1700s Teacher Resources
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Students recognize the taxation of the American colonists by the British led to the revolution. They participate in or analyze a performance of an 18th-century song and then discuss its meaning and craft.
Students research prevailing attitudes and Rousseau's position on child rearing in the 18th century. They consider attitudes toward motherhood and childcare in our own culture through interviews with peers and family members.
Students observe and compare 18th century British portraits with those made by John Singleton Copley. By conducting research they explore the cultural climate of the portraits in order to write a historically accurate story.
Students discuss and analyze the style and function of an 18th-century compound microscope and compare the design to the design of modern scientific devices. They design their own modern scientific or technological instrument.
This presentation reviews the ins and outs of nineteenth century imperialism. The narrator discusses the colonization of Africa in great detail, and delves into the effects of industrialization, superior technology, and widespread disease on the imperialistic motivations of European powers.
Students analyze the black-figure painting style of ancient Greece and its influence on Neoclassical artists during the 18th century, as seen in drawing, painting and silhouettes, or shadow portraits. In this ancient art lesson, students use the technique of paper cutting to create an original two-dimensional work of art that expresses a personal statement. Students create an original work of art using the silhouette technique.
Fifth graders view a slide presentation of Revolutionary period paintings and engravings and list them on a timeline of the American Revolution. They conduct Internet research on various artists. Students apply 18th century art techniques to pencil sketches of available engravings and paintings.
In this online interactive American history worksheet, students answer 11 multiple choice questions regarding late 17th and 18th century America. Students may submit their answers to be scored.
Students discover daily life on George Washington's plantation, Mount Vernon. For this compare and contrast lesson, students examine the life styles at four distinct sites at Mount Vernon to become familiar with the people, places, and objects that were part of 18th century life.
Learners research the concept of a dungeon during the time of the 18th century. They are looking for its significance and the reason for its construction tied to the lifestyles of people during the time. Students compare and contrast the prison system of the time with modern prisons.
Students compare and contrast the changing Native and English colonial architectural landscape of the 17th and 18th centuries. Students research and evaluate how economic technology, and the environment reflected cultural changes in the country, then write about their findings.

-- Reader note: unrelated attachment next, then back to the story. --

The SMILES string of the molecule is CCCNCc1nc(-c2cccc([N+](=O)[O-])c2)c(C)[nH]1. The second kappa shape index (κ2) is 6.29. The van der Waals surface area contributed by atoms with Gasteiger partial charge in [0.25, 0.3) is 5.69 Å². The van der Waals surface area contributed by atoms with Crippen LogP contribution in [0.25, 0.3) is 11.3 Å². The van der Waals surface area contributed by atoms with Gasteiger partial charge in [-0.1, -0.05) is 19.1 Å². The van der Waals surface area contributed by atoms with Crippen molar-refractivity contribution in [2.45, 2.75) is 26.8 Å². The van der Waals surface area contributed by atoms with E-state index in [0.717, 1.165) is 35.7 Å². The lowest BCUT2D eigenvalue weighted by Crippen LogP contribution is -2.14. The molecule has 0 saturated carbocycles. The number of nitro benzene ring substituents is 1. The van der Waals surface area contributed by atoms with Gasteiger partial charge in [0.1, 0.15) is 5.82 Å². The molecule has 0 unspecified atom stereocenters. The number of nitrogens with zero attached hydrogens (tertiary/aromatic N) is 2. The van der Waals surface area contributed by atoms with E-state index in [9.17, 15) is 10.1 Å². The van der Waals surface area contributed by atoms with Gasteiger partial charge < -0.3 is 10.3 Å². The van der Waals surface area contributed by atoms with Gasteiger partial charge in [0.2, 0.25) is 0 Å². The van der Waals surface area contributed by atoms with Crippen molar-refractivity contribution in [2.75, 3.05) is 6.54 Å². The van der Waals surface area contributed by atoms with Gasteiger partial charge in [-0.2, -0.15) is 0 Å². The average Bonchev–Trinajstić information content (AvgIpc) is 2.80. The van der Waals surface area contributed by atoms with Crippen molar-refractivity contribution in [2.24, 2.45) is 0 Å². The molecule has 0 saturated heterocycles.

Students explore nature of cultural movements in Western Civilization since the 18th Century by examining various styles of painting, and analyzing impact of culture on its forms of artistic expression. Students then create imitative paintings of work by selected artist, and created weblets using Claris or Netscape.
Students investigate the concepts related to being a child in the 18th Century. They conduct research using a variety of resources while focusing upon the family of Abigail Adams who had six children. They examine five paintings and write responses based upon observation.
Students arecognize the architecture of another culture, how the architecture of a people records their history, explore artistic elements, explore and use geometric concepts of shape, pattern, and symmetry.
Learners research 18th century clothing, emphasizing the mob cap, and why it was worn. They analyze radius, diameter, and circumference, and construct their own mob cap out of paper.
Students gather information on the Holocaust. Using document-based questions, they evaluate the different perspectives of primary sources. They are introduced to the topic of antisemitism and its role throughout the 15th through 18th centuries.
Examine the Latin and Greek language and civilization during the 19th century by exploring the mediums available then. Young scholars examine scenes related to Greek and Roman literature and compare and contrast them.
What are some characteristics of works that are derived from the 18th century? This presentation highlights key events and cultural issues that shaped early American works in the 18th century. Use this PowerPoint to introduce all works of the time (including art, literature, and even music). The last few slides focus solely on Henry David Thoreau and his work at Walden Pond.
Young scholars research how childhood was depicted in art in the 17th through 19th centuries. In groups, they research pieces of art and write a paper explaining how the portrayal of students in art changed at the end of the 18th century.
Learners examine how the European voyages of discovery influence American culture even today. They map eighteenth century Europe's impact on the United States.